We humans are horrible at judging relative risk.

I've found fear, risk and our inability to judge it interesting ever since the days after 9/11. People…and the country…did crazy things in reaction to a threat whose statistical chance of death or injury was infinitesimal. The same behavior was apparent when I was in Washington, DC, during the Beltway Sniper Attacks and again in the Spring of 2003 during the SARS epidemic in China.

During SARS, long after it had become apparent that the disease wasn't spreading quickly and didn't have a high fatality rate, people were still panicking and fleeing the country. The very same people who days before were happy cruising the most dangerous roads in the world without seat belts in taxicabs of questionable build quality were suddenly scared to death of a disease that was doing less damage than the flu does in one month.

Seeing high risk where there is little is a problem. It can cost us money, time, missed opportunities and even freedom.

Two wars and the intelligence programs at the heart of the Snowden NSA leaks grew out of the judgement of the risk posed by terrorism post-9/11.

June 10's EconTalk Podcast Schneier on Power, the Internet, and Security addresses the issue of misjudging risk and also what it means to have power on the Internet and the role of it might play in maintaining security. It is an hour well spent.

My favorite part was what Scheiner has to say about risk:

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We accept the risk of getting in a car. It's really hard to find something where driving there isn't the most dangerous part of the activity. Maybe sky diving. By far the taxi ride to the airport is the most dangerous part of a plane ride. The drive to the marathon is the most dangerous part of the day. So we are able to accept risks. We tend to accept risks that are normal parts of our life. Terrorism is rare and spectacular; plane crashes are rare and spectacular. So we over-exaggerate them. The proper response is to accept that life entails risk. And that's okay. That's not bad; that's not a failing; that's not something to fix. That is part of being in the world. For many years in our country we have recognized that the price of liberty is the possibility of crime. We deliberately reduce police power because we have a better society because of it, even though the occasional criminal gets through. Those sorts of tradeoffs, those sorts of acceptances, become harder as we live in a world where risk systematically gets removed. Where medical science, where product safety--where all of these things reduce risk, suddenly we look at our residual risk and we are aghast. What do you mean, we haven't fixed terrorism? We have warning signs on ladders, for heaven's sake. Right? We don't allow children to swim in pools unattended any more. We know better. What do you mean we can't fix terrorism? Go fix it. That's a perfectly reasonable reaction in a society that has just gotten rid of risk after risk after risk. Here's another one; just get rid of it. Can't I take a medication to get rid of this risk like I do with all the other ones? We need technology to save us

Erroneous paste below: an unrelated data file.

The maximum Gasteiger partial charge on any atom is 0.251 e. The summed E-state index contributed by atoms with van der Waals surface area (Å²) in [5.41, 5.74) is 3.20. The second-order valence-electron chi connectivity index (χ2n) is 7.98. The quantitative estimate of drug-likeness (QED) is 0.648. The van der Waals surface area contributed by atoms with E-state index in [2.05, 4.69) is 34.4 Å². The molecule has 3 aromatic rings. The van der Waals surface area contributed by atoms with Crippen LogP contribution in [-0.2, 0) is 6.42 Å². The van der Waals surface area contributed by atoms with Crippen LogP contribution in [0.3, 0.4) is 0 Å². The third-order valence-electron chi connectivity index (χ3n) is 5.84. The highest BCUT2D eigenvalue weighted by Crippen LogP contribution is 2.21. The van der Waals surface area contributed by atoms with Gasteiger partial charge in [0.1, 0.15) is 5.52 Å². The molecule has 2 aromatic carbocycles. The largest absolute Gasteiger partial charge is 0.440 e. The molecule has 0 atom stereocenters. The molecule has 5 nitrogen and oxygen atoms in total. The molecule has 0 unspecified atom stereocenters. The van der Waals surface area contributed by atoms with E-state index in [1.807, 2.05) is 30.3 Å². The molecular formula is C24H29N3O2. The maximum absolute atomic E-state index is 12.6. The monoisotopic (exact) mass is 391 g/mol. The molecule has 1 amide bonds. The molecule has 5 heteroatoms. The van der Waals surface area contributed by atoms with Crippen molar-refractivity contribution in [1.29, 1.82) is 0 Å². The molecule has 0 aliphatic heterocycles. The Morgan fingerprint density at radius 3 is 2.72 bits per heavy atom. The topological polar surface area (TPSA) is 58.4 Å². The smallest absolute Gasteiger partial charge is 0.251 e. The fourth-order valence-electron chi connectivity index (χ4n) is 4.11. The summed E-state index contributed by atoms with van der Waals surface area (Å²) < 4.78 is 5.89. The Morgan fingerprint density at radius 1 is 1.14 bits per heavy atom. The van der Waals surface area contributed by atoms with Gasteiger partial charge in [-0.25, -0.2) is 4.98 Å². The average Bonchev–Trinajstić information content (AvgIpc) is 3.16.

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Objectively judging risk is difficult. We've evolved to fear risk. And it's in our nature to prioritize visible risks, no matter how small, over much higher risks that we've become used to. It's hard to fight against nature.

When judging risks in my own life, I like to look at statistical probabilities and worst case scenarios. In most cases, the worst case scenario is really not that bad. When the worst case scenario is something like death, the statistically probability is almost always lower than risks I'm already comfortable taking. (like driving a car)

How do you judge risk in your own life?